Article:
## Problem

Problem link: https://dmoj.ca/problem/ac19p5

Problem type: Dynamic programming

This problem asks us to implement a program that outputs the longest strictly (i.e. can’t be equal) increasing path in an N x N matrix consisting of integers.

## Solution

This problem can be solved by using top-down dynamic programming. The idea is to use recursion (dividing a problem into sub-problems) with memoization (storing, then re-using calculated value for the sub-problems).

Note that DP stands for dynamic programming.

the array

`a`

represents the matrix (input) values and`dp`

represents the DP table values

We then have to define a DP state (DP array/table representation) and a DP transition (how a problem relates to its sub-problems).

In this problem, the DP state is as follows.

Let `dp[i][j]`

represent the longest strictly increasing path in the matrix that begins at `a[i][j]`

. In this situation, `dp`

is a two-dimensional array.

`a[i][j]`

represents the value at row`i`

and column`j`

in the matrix given in the input.

A base case in dynamic programming represents specific DP states that can be pre-calculated without the input or any sub-problems having an impact.

In this case, the base case is as follows.

`dp[i][j]`

= 0 if `a[i][j]`

has no neighbours that are strictly greater than itself.

There are four neighbours to any value

`a[i][j]`

that is not in the corner, which are`a[i + 1][j]`

,`a[i - 1][j]`

,`a[i][j + 1]`

, and`a[i][j - 1]`

.

Now, let’s think of how we can relate the DP state to other sub-problems. We know that a path must be strictly increasing, so we can only consider neighbours of `a[i][j]`

if they are greater than `a[i][j]`

.

Once we determine which neighbours are valid, we have to determine which neighbour to choose as part of the longest path. This is where we can use recursion. Our DP transition is as follows.

`dp[i][j]`

= maximum `dp`

value of all valid neighbours + 1

There is also one more case we have to handle, which is if `dp[i][j]`

does not have four neighbours that we can fix by one-indexing the `matrix`

and `dp`

arrays and checking whether the neighbours have a value that is not equal to 0.

We will also need to run our recursive function once from every element of the matrix.

Now that we have determined our DP state, base case, and transition, we can test our strategy on the sample case.

## Sample Case

##### Input

1
2
3
4

3
9 8 4
7 2 3
6 1 5

##### Output

1

5

We can test our strategy on this case.

Our matrix is as follows.

The bolded numbers on the top row and leftmost column represent the

`i`

and`j`

values

`a` | 0 | 1 | 2 | 3 |

0 | 0 | 0 | 0 | 0 |

1 | 0 | 9 | 8 | 4 |

2 | 0 | 7 | 2 | 3 |

3 | 0 | 6 | 1 | 5 |

We start by initializing our `dp`

array to -1. (`memset`

in C++)

`dp` | 0 | 1 | 2 | 3 |

0 | -1 | -1 | -1 | -1 |

1 | -1 | -1 | -1 | -1 |

2 | -1 | -1 | -1 | -1 |

3 | -1 | -1 | -1 | -1 |

`f(i, j)`

represents the recursive function with start value`i`

and`j`

.

We start by calling `f(1, 1)`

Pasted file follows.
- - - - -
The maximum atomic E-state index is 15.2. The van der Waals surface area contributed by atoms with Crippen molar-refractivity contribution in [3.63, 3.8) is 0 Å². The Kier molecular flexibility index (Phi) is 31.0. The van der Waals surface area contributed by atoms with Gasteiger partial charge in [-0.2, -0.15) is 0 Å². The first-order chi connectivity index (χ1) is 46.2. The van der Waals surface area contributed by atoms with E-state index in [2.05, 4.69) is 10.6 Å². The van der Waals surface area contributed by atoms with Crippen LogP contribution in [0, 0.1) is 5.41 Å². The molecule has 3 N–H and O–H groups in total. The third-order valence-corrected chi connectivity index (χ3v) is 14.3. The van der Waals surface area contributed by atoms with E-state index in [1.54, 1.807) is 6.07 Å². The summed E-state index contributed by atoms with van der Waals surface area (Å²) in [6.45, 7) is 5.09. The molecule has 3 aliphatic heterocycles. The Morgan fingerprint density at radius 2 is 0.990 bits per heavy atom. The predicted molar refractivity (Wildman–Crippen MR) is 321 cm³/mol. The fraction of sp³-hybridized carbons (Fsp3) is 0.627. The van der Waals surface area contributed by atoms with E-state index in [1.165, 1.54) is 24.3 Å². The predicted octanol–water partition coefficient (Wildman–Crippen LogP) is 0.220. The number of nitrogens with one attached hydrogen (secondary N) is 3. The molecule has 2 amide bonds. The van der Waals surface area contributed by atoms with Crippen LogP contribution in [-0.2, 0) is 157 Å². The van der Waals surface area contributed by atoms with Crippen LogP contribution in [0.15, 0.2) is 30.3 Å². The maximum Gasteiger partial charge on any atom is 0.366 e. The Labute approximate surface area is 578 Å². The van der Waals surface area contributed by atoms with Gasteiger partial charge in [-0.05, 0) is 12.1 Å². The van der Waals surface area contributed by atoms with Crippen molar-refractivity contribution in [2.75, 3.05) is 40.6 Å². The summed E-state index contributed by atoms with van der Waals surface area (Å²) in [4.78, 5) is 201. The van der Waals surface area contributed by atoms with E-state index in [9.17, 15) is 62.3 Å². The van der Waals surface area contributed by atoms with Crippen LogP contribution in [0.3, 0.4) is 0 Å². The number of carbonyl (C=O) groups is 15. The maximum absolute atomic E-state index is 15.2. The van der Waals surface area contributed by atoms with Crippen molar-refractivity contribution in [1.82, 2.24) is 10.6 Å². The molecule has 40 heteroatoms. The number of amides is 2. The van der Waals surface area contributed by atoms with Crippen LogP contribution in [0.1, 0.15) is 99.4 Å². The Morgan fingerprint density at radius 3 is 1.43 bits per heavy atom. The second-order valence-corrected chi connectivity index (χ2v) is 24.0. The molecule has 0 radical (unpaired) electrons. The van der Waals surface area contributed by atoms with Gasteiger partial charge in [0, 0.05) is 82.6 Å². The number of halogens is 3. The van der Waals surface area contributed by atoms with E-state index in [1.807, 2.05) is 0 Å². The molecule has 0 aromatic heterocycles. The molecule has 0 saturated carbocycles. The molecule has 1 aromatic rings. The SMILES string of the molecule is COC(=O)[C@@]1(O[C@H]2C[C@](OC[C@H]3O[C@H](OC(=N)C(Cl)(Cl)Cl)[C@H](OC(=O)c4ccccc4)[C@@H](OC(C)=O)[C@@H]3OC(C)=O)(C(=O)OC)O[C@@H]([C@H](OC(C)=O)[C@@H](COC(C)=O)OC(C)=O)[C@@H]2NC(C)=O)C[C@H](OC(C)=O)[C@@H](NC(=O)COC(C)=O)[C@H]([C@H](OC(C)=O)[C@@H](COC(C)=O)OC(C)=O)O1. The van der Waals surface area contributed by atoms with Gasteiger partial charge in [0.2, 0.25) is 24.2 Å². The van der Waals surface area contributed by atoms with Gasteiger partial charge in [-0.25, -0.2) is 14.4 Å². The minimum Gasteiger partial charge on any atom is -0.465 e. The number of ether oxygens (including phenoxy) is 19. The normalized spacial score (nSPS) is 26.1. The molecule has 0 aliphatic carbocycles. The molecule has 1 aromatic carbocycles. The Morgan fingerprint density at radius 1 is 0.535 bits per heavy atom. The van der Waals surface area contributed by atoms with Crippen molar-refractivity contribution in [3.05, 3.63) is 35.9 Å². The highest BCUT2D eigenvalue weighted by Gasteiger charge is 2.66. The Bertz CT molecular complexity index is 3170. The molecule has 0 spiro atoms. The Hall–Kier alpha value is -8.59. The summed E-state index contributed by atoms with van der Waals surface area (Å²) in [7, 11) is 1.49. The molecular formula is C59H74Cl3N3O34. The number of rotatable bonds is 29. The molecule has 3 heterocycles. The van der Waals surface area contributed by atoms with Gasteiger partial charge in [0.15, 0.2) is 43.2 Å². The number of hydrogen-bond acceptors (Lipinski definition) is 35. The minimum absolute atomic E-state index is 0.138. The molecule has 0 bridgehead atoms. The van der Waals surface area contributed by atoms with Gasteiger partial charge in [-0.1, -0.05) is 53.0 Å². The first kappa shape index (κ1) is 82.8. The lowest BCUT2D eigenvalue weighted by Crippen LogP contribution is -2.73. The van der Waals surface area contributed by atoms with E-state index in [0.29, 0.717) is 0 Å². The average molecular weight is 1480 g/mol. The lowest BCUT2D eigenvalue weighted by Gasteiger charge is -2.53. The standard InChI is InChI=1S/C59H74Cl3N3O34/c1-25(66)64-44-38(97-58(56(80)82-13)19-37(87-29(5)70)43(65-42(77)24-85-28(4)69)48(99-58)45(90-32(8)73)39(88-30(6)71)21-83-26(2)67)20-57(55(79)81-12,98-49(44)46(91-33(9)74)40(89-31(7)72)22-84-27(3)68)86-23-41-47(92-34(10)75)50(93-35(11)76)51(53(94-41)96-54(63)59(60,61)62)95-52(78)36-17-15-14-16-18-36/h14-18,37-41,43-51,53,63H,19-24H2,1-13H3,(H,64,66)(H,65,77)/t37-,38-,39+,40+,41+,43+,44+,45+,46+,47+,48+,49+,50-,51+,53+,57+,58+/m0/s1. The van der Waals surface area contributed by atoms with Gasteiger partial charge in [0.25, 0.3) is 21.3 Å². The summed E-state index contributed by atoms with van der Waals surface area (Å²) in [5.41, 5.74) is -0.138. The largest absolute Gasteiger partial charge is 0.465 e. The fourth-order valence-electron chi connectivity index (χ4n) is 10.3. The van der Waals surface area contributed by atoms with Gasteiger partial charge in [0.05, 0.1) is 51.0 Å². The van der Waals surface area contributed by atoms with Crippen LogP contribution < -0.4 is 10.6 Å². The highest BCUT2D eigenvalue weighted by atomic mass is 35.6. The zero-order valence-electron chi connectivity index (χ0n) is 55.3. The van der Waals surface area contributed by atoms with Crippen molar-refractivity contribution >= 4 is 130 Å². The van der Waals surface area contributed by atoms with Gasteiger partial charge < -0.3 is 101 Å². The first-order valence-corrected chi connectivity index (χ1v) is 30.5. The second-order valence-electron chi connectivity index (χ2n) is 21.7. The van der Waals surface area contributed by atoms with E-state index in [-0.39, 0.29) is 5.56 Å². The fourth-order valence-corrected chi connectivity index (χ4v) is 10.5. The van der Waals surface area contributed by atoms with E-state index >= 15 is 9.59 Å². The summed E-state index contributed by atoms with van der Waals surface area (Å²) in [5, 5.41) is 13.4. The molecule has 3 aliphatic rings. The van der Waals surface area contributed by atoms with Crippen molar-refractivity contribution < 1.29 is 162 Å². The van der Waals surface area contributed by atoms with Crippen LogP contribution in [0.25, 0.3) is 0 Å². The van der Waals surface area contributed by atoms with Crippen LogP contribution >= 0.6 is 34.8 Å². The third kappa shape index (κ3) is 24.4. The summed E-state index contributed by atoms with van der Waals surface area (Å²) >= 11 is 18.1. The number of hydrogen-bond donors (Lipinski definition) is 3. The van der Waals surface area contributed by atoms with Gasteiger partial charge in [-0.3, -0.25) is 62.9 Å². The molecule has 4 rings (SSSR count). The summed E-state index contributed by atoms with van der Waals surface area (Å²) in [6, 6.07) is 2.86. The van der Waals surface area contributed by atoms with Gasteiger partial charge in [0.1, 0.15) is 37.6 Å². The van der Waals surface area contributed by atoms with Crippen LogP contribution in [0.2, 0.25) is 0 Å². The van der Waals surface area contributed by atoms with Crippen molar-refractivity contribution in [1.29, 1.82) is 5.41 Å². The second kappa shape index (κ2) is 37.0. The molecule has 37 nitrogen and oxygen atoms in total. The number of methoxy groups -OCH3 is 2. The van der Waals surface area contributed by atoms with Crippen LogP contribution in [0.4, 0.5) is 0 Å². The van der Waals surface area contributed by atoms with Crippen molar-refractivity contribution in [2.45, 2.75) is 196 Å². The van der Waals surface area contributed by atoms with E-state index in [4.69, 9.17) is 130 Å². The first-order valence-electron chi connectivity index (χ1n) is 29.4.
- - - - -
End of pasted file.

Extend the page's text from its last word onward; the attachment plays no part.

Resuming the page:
### Call: `f(1, 1)`

, value = 9

Since this value has no strictly greater neighbours (its neighbours are 8 and 7), we return 0. The `dp`

array does not change.

Returned 0.

### Call: `f(1, 2)`

, value = 8

There is one neighbour that is strictly greater than the current value, which is `i = 1, j = 1`

with a value of 9. Since the value at `i = 1, j = 1`

has already been computed, we return `dp[1][1]`

+ 1, which is 1.

Returned 1.

`f(i, j)`

is then called for each value for `i`

and `j`

from 1 to `N`

(matrix size), and the largest value is outputted. At the end of all the calls, the `dp`

array is as follows.

`dp` | 0 | 1 | 2 | 3 |

0 | -1 | -1 | -1 | -1 |

1 | -1 | 0 | 1 | 2 |

2 | -1 | 1 | 4 | 3 |

3 | -1 | 2 | 5 | 0 |

We can now see that the longest strictly increasing path in the matrix has a length of 5 and begins at `i = 3, j = 2`

Now that we have created a strategy for solving the problem and verified the strategy with our sample case, we can write the code for this problem.

## Code

1
2
3
4
5
6
7
8
9
10
11
12
13
14
15
16
17
18
19
20
21
22
23
24
25
26
27
28
29
30
31
32
33
34
35
36
37
38
39
40
41
42
43
44
45
46
47
48
49

#include <bits/stdc++.h>
#define el "\n"
#define ll long long
using namespace std;
const int MM = 1502;
int dp[MM][MM], n;
ll a[MM][MM];
int f(int r, int c) {
if (dp[r][c] != -1) return dp[r][c]; // If dp value has already been calculated, return it (memoization)
int re = 0;
if (a[r - 1][c] != 0 && a[r - 1][c] > a[r][c]) re = max(re, 1 + f(r - 1, c));
if (a[r + 1][c] != 0 && a[r + 1][c] > a[r][c]) re = max(re, 1 + f(r + 1, c));
if (a[r][c - 1] != 0 && a[r][c - 1] > a[r][c]) re = max(re, 1 + f(r, c - 1));
if (a[r][c + 1] != 0 && a[r][c + 1] > a[r][c]) re = max(re, 1 + f(r, c + 1));
return dp[r][c] = re;
}
int main() {
cin.tie(0); ios::sync_with_stdio(0); // Fast input/output
cin >> n;
int ans = 0;
memset(dp, -1, sizeof(dp)); // Initialize dp array to -1
for (int i = 1; i <= n; i++) {
for (int j = 1; j <= n; j++) {
cin >> a[i][j];
}
}
for (int i = 1; i <= n; i++) {
for (int j = 1; j <= n; j++) {
ans = max(ans, f(i, j));
}
}
cout << ans << el;
}